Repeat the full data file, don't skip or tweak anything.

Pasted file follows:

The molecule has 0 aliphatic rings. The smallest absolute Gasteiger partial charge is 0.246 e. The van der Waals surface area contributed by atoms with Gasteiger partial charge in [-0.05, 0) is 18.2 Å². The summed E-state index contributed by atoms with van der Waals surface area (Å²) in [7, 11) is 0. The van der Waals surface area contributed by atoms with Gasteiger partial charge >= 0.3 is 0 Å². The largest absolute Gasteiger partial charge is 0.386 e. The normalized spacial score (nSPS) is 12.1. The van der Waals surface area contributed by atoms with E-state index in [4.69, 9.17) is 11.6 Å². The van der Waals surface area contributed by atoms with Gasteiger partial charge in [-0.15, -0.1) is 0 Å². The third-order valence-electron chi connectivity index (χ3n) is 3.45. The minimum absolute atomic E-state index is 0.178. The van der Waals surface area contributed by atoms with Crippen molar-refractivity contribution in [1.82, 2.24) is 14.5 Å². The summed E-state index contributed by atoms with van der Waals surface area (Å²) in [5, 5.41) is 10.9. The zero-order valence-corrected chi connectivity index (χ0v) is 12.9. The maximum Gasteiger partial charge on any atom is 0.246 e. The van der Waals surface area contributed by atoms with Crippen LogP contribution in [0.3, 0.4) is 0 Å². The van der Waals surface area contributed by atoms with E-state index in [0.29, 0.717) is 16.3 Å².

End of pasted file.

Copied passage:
The molecule has 0 aliphatic rings. The smallest absolute Gasteiger partial charge is 0.246 e. The van der Waals surface area contributed by atoms with Gasteiger partial charge in [-0.05, 0) is 18.2 Å². The summed E-state index contributed by atoms with van der Waals surface area (Å²) in [7, 11) is 0. The van der Waals surface area contributed by atoms with Gasteiger partial charge >= 0.3 is 0 Å². The largest absolute Gasteiger partial charge is 0.386 e. The normalized spacial score (nSPS) is 12.1. The van der Waals surface area contributed by atoms with E-state index in [4.69, 9.17) is 11.6 Å². The van der Waals surface area contributed by atoms with Gasteiger partial charge in [-0.15, -0.1) is 0 Å². The third-order valence-electron chi connectivity index (χ3n) is 3.45. The minimum absolute atomic E-state index is 0.178. The van der Waals surface area contributed by atoms with Crippen molar-refractivity contribution in [1.82, 2.24) is 14.5 Å². The summed E-state index contributed by atoms with van der Waals surface area (Å²) in [5, 5.41) is 10.9. The zero-order valence-corrected chi connectivity index (χ0v) is 12.9. The maximum Gasteiger partial charge on any atom is 0.246 e. The van der Waals surface area contributed by atoms with Crippen LogP contribution in [0.3, 0.4) is 0 Å². The van der Waals surface area contributed by atoms with E-state index in [0.29, 0.717) is 16.3 Å².